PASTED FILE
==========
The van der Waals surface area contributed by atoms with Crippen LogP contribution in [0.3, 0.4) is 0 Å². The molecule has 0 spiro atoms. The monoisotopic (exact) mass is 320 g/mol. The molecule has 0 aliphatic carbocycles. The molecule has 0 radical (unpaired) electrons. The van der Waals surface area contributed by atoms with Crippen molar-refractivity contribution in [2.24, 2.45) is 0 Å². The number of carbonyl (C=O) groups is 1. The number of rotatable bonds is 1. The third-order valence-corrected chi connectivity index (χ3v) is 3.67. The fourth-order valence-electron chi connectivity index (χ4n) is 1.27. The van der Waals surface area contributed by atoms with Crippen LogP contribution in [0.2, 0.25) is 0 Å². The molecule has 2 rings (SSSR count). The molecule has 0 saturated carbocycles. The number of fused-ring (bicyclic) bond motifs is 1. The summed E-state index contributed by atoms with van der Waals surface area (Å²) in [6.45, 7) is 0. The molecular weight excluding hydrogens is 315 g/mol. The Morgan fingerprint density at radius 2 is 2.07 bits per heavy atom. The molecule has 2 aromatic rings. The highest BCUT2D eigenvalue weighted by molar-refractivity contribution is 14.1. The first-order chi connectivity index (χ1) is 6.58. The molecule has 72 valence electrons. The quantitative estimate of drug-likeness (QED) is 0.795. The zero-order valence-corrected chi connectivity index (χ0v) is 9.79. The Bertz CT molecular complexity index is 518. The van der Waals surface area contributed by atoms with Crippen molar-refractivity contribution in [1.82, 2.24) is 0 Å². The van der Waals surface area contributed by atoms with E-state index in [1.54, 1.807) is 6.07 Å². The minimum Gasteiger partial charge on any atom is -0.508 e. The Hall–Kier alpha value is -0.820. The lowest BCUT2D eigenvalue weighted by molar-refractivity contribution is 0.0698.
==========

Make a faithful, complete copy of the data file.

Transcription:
The van der Waals surface area contributed by atoms with Crippen LogP contribution in [0.3, 0.4) is 0 Å². The molecule has 0 spiro atoms. The monoisotopic (exact) mass is 320 g/mol. The molecule has 0 aliphatic carbocycles. The molecule has 0 radical (unpaired) electrons. The van der Waals surface area contributed by atoms with Crippen molar-refractivity contribution in [2.24, 2.45) is 0 Å². The number of carbonyl (C=O) groups is 1. The number of rotatable bonds is 1. The third-order valence-corrected chi connectivity index (χ3v) is 3.67. The fourth-order valence-electron chi connectivity index (χ4n) is 1.27. The van der Waals surface area contributed by atoms with Crippen LogP contribution in [0.2, 0.25) is 0 Å². The molecule has 2 rings (SSSR count). The molecule has 0 saturated carbocycles. The number of fused-ring (bicyclic) bond motifs is 1. The summed E-state index contributed by atoms with van der Waals surface area (Å²) in [6.45, 7) is 0. The molecular weight excluding hydrogens is 315 g/mol. The Morgan fingerprint density at radius 2 is 2.07 bits per heavy atom. The molecule has 2 aromatic rings. The highest BCUT2D eigenvalue weighted by molar-refractivity contribution is 14.1. The first-order chi connectivity index (χ1) is 6.58. The molecule has 72 valence electrons. The quantitative estimate of drug-likeness (QED) is 0.795. The zero-order valence-corrected chi connectivity index (χ0v) is 9.79. The Bertz CT molecular complexity index is 518. The van der Waals surface area contributed by atoms with Crippen molar-refractivity contribution in [1.82, 2.24) is 0 Å². The van der Waals surface area contributed by atoms with E-state index in [1.54, 1.807) is 6.07 Å². The minimum Gasteiger partial charge on any atom is -0.508 e. The Hall–Kier alpha value is -0.820. The lowest BCUT2D eigenvalue weighted by molar-refractivity contribution is 0.0698.